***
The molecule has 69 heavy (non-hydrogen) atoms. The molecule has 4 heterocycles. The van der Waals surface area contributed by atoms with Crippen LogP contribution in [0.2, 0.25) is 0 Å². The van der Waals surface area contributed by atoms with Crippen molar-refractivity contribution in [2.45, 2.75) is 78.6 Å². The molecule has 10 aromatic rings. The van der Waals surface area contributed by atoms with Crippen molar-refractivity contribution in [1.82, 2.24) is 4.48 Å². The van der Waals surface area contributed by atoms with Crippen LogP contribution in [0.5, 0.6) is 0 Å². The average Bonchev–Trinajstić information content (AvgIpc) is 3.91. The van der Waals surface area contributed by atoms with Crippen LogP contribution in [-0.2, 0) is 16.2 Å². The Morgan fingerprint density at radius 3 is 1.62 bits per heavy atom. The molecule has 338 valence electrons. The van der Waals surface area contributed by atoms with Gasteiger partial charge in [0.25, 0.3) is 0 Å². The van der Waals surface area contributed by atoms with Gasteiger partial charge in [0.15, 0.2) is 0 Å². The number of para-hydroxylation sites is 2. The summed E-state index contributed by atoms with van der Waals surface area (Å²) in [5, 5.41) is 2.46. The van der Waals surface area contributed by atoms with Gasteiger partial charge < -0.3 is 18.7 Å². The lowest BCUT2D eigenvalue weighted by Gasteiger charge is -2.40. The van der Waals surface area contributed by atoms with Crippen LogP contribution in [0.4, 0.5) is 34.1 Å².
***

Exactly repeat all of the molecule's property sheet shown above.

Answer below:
The molecule has 69 heavy (non-hydrogen) atoms. The molecule has 4 heterocycles. The van der Waals surface area contributed by atoms with Crippen LogP contribution in [0.2, 0.25) is 0 Å². The van der Waals surface area contributed by atoms with Crippen molar-refractivity contribution in [2.45, 2.75) is 78.6 Å². The molecule has 10 aromatic rings. The van der Waals surface area contributed by atoms with Crippen molar-refractivity contribution in [1.82, 2.24) is 4.48 Å². The van der Waals surface area contributed by atoms with Crippen LogP contribution in [0.5, 0.6) is 0 Å². The average Bonchev–Trinajstić information content (AvgIpc) is 3.91. The van der Waals surface area contributed by atoms with Crippen LogP contribution in [-0.2, 0) is 16.2 Å². The Morgan fingerprint density at radius 3 is 1.62 bits per heavy atom. The molecule has 338 valence electrons. The van der Waals surface area contributed by atoms with Gasteiger partial charge in [0.25, 0.3) is 0 Å². The van der Waals surface area contributed by atoms with Gasteiger partial charge in [0.15, 0.2) is 0 Å². The number of para-hydroxylation sites is 2. The summed E-state index contributed by atoms with van der Waals surface area (Å²) in [5, 5.41) is 2.46. The van der Waals surface area contributed by atoms with Gasteiger partial charge < -0.3 is 18.7 Å². The lowest BCUT2D eigenvalue weighted by Gasteiger charge is -2.40. The van der Waals surface area contributed by atoms with Crippen LogP contribution in [0.4, 0.5) is 34.1 Å².